There seems to be a number of key trends fueling a case for small-cap investing this year. A look at how some of the more than 100 small-cap ETFs have done in recent weeks—particularly post-presidential election day in the U.S.—does, in fact, point to significant outperformance relative to larger-cap names.
Simply put, what’s changed is the macroeconomic environment, according to Bob Doll, chief equity strategist for Nuveen Asset Management.
Doll, speaking earlier this week at Inside ETFs, argued that a move to nationalism in the U.S. and increasingly across the globe; a pickup in inflation after years of talk of disinflation; a transition from monetary easing to fiscal stimulus; and a rise in volatility should all help reshape investment goals toward more risk, more volatility and total return.
End Of Earnings Recession
Also important is the end of what was considered an earnings “recession” lasting six-consecutive quarters ending in the third quarter of 2016. Now, earnings growth—tied to an improving economy, tax and regulation reform, and pent-up demand—is a tail wind for stocks, he says.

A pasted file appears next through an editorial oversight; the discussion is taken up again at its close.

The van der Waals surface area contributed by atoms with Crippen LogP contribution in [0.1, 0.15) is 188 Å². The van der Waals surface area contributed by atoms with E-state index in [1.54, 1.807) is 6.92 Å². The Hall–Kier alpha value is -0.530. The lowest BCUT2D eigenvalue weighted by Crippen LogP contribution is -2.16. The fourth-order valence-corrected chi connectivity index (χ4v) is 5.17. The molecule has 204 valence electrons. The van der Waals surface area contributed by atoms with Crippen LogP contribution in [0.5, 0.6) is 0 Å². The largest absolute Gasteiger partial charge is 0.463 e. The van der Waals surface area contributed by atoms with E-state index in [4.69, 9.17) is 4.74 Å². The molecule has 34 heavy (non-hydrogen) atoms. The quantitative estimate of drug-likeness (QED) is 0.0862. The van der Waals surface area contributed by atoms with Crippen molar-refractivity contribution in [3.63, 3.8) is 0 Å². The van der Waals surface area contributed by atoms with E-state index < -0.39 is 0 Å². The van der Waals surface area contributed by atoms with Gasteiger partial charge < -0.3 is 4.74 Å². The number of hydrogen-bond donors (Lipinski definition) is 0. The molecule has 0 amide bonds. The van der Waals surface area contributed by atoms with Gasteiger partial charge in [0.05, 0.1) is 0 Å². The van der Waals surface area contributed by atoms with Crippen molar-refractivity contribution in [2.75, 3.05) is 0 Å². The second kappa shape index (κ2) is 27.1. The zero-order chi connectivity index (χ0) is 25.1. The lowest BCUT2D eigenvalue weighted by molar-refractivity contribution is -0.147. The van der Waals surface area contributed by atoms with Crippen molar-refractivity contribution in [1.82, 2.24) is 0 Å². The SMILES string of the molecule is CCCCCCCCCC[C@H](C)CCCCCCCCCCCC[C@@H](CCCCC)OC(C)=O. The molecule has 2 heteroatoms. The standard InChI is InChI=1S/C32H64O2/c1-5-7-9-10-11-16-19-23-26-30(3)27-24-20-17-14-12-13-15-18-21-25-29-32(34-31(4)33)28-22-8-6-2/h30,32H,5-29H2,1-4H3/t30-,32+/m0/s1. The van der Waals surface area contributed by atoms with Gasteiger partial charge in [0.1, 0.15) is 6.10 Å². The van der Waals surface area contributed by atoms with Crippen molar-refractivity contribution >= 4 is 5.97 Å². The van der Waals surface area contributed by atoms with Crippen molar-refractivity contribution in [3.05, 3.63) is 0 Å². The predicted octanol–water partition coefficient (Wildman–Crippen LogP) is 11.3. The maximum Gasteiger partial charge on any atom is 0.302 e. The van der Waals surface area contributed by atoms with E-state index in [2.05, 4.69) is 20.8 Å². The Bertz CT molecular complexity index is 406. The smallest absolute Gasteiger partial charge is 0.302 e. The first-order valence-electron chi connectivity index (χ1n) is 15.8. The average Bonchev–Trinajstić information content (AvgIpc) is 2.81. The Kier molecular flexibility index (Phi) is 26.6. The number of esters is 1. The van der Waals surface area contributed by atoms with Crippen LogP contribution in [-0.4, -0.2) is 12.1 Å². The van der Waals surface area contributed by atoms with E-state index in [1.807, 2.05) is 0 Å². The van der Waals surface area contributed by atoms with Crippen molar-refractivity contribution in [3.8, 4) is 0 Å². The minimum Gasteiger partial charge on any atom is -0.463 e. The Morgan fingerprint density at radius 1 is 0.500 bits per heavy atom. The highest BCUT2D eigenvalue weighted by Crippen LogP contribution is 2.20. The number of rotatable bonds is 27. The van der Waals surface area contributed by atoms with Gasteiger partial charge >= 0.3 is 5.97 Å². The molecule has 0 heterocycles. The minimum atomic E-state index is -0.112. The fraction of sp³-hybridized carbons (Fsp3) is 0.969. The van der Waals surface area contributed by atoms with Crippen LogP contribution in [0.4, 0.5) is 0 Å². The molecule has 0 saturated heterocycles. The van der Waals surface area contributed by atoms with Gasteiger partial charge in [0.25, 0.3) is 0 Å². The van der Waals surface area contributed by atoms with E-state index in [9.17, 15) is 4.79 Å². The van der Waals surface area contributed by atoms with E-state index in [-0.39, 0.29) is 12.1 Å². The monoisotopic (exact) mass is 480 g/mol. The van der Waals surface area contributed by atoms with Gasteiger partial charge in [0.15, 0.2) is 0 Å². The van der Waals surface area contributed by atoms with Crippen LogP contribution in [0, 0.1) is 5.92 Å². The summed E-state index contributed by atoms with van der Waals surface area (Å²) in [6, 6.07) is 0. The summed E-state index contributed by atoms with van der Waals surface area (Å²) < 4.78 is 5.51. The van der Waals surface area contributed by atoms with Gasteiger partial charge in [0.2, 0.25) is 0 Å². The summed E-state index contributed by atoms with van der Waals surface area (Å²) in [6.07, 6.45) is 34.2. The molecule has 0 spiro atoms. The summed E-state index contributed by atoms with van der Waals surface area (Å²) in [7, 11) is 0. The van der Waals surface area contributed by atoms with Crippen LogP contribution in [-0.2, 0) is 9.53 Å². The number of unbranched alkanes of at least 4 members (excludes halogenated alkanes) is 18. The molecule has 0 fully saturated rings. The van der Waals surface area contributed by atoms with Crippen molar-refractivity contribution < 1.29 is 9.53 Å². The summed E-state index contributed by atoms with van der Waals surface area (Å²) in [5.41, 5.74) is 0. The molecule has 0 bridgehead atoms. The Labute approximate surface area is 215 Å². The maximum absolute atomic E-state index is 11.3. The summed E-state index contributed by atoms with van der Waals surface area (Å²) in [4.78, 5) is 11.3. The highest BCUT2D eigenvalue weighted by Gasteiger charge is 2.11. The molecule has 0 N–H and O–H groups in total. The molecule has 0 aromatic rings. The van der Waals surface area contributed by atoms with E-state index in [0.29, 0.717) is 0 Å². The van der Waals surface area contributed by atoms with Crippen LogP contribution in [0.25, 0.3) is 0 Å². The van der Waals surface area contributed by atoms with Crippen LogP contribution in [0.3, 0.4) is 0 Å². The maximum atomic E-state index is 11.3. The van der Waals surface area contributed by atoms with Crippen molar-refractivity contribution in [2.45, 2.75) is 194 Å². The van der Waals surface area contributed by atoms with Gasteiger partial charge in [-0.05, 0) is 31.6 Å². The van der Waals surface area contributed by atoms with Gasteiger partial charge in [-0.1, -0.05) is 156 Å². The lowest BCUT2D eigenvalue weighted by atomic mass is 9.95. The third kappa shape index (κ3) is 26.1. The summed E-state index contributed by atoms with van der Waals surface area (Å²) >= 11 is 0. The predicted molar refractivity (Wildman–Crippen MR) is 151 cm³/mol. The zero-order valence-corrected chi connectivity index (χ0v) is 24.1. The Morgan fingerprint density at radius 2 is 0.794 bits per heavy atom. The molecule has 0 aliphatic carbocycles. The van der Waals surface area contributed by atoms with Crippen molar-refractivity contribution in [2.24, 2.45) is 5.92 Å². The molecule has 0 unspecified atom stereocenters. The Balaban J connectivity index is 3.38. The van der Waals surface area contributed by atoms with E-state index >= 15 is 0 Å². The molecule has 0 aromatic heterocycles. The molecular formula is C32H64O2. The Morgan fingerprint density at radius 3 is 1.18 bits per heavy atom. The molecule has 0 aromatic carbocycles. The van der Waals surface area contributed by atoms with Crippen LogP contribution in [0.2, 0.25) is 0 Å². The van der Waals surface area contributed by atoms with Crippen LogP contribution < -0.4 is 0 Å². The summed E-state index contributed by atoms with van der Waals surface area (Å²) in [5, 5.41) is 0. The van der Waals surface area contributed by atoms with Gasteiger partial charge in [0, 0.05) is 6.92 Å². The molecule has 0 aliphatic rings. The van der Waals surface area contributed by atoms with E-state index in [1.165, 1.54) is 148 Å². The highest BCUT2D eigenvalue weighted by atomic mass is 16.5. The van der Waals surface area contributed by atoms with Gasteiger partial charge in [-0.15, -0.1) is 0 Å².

The implication of these trends is that small-caps should outperform large-cap names because they’d offer a front-row seat to domestic earnings as opposed to the more globalized earnings tied to large-cap stocks.
Consider the performance of the largest U.S. small-cap ETF in the market, the iShares Russell 2000 ETF (IWM) versus the SPDR S&P 500 (SPY) in the past 12 months. Note the jump following the outcome of the presidential election, and the 14-percentage-point difference between the two funds: